BELTON — After a two-day trial, a jury of seven women and five men deliberated for less than an hour on Wednesday before finding a 20-year-old woman guilty of robbing a man at the Killeen Mall last year.
The jury then deliberated into the afternoon regarding the punishment for Lanae Tipton after finding her guilty of a first-degree felony charge of aggravated robbery.
Tipton was sentenced by the jury to 19 years in prison on Wednesday afternoon.
A first-degree felony is punishable by five to 99 years, or life, in prison.
On Monday and Tuesday in the 264th Judicial District Court, members of the jury heard from both the defendant and the victim, who was 17 years old when he was robbed at gunpoint on Feb. 20, 2020.
On Wednesday morning, Judge Paul LePak read the court’s charge and jury instructions before closing arguments began.
The jury started deliberations just before 10 a.m. and had returned a verdict by 10:45 a.m.
A co-defendant, September Bliss Inniger, 21, is set to have her case heard by a jury on Nov. 29 in the same courtroom.
Both women have been held in the Bell County Jail since being booked on Feb. 22, 2020.
Police said that Tipton and Inniger, who were roommates, used a web application to lure the victim to the parking lot of the Killeen Mall to purchase an iPhone. After the man returned to the car with $200 in cash to purchase the phone, Inniger, the passenger in the car, allegedly robbed the man at gunpoint and took back the phone, the $200 and a gun magazine that the man had in his possession, according to the prosecutor’s arguments.
Tipton was the driver of the car.
Police said they found the magazine under the living room couch, the packaging for the magazine in Tipton’s car, and the handgun used in the robbery under Inniger’s mattress.
“They knew a crime had just been committed and these items had to be hid,” said Assistant District Attorney Erica Morgan.
Jury hears two sides
In closing arguments, Tipton’s defense attorney said that it was a case of mistaken identity, while the state’s prosecutors indicated that a multitude of evidence proved Tipton’s guilt.
“Thousands of people are in jail or prisons because of mistaken identity, especially people who are of cross-ethnicity such as Ms. Tipton,” said defense attorney Michael White. “The victim was 17 at the time, he had a gun pointed at him, and mistakes are made.”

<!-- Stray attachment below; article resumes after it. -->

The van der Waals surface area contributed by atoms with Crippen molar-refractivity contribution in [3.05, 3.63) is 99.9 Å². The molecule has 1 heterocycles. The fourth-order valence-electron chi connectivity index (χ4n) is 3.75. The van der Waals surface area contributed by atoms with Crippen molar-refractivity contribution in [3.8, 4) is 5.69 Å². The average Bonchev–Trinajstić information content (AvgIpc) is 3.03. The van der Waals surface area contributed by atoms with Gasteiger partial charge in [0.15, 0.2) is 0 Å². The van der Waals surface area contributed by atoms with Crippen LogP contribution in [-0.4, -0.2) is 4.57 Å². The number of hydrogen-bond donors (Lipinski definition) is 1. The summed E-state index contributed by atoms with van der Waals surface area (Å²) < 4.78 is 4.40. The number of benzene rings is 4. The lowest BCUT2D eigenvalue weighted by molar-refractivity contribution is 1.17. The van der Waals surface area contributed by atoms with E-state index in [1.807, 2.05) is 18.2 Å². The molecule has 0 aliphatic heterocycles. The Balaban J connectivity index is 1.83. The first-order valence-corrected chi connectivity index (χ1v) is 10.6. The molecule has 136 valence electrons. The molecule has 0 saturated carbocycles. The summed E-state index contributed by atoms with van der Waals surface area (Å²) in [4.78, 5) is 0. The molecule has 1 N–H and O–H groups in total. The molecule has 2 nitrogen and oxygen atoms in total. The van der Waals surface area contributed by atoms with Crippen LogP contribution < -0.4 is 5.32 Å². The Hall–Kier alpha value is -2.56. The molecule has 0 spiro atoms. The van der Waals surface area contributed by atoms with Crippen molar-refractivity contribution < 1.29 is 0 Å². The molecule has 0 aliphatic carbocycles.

White said that the victim described Inniger vividly to police, but that the identity of the second woman, the driver of the car, was more uncertain.
“Officers make arrests based on probable cause, but you have a higher burden of beyond a reasonable doubt,” he said to the jury.
He also argued that some pieces of evidence were not processed at the state’s forensics lab.
“There is no direct evidence that (Tipton) ever held the gun, the (victim’s) magazine or the packaging that it was in,” White said. “We believe that (Inniger) was using Ms. Tipton’s car and that this is a case of mistaken identity.”
Prosecutors argued that a preponderance of evidence showed Tipton to be guilty, regardless of the reliability of the victim’s memory.
“Use your common sense to tell who is telling the truth and who is telling a lie,” Morgan said.
She said that a digital timeline proved that Tipton and Inniger worked together to commit the robbery.
“They texted constantly throughout the morning, and then stopped during the timeframe that the robbery was being committed,” Morgan said. “They left a digital footprint.”
After the robbery, the pair commenced to run ordinary errands.
“Robbing a guy at the Mall was just one of her errands that day,” she said.
The prosecutor left the jury with an impression of the impact of the crime on the victim.
“He works in construction, out in the hot sun, and they took his hard-earned money ... he thought he was going to die,” Morgan said. “He stared down the barrel of a gun and that never should have happened to him.”